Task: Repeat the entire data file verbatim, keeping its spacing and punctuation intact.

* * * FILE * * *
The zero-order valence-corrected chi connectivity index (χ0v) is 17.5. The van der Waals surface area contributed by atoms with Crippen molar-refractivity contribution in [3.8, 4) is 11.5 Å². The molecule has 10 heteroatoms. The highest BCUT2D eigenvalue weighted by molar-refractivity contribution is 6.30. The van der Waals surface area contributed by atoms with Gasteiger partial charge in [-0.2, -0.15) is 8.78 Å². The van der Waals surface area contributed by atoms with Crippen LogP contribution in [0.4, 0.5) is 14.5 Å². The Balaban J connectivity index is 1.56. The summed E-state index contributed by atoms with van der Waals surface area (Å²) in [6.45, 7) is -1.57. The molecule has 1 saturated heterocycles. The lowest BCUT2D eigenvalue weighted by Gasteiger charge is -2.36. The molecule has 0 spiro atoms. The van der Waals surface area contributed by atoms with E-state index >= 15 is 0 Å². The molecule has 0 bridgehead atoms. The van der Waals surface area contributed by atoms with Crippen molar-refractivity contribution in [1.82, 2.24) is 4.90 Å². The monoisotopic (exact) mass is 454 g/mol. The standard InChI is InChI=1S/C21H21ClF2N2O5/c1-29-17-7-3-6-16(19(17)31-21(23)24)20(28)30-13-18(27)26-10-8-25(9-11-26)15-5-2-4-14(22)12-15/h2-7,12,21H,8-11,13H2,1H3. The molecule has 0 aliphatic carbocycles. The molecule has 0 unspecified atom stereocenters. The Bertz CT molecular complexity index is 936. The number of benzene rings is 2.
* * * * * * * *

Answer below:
The zero-order valence-corrected chi connectivity index (χ0v) is 17.5. The van der Waals surface area contributed by atoms with Crippen molar-refractivity contribution in [3.8, 4) is 11.5 Å². The molecule has 10 heteroatoms. The highest BCUT2D eigenvalue weighted by molar-refractivity contribution is 6.30. The van der Waals surface area contributed by atoms with Gasteiger partial charge in [-0.2, -0.15) is 8.78 Å². The van der Waals surface area contributed by atoms with Crippen LogP contribution in [0.4, 0.5) is 14.5 Å². The Balaban J connectivity index is 1.56. The summed E-state index contributed by atoms with van der Waals surface area (Å²) in [6.45, 7) is -1.57. The molecule has 1 saturated heterocycles. The lowest BCUT2D eigenvalue weighted by Gasteiger charge is -2.36. The molecule has 0 spiro atoms. The van der Waals surface area contributed by atoms with E-state index >= 15 is 0 Å². The molecule has 0 bridgehead atoms. The van der Waals surface area contributed by atoms with Crippen molar-refractivity contribution in [1.82, 2.24) is 4.90 Å². The monoisotopic (exact) mass is 454 g/mol. The standard InChI is InChI=1S/C21H21ClF2N2O5/c1-29-17-7-3-6-16(19(17)31-21(23)24)20(28)30-13-18(27)26-10-8-25(9-11-26)15-5-2-4-14(22)12-15/h2-7,12,21H,8-11,13H2,1H3. The molecule has 0 aliphatic carbocycles. The molecule has 0 unspecified atom stereocenters. The Bertz CT molecular complexity index is 936. The number of benzene rings is 2.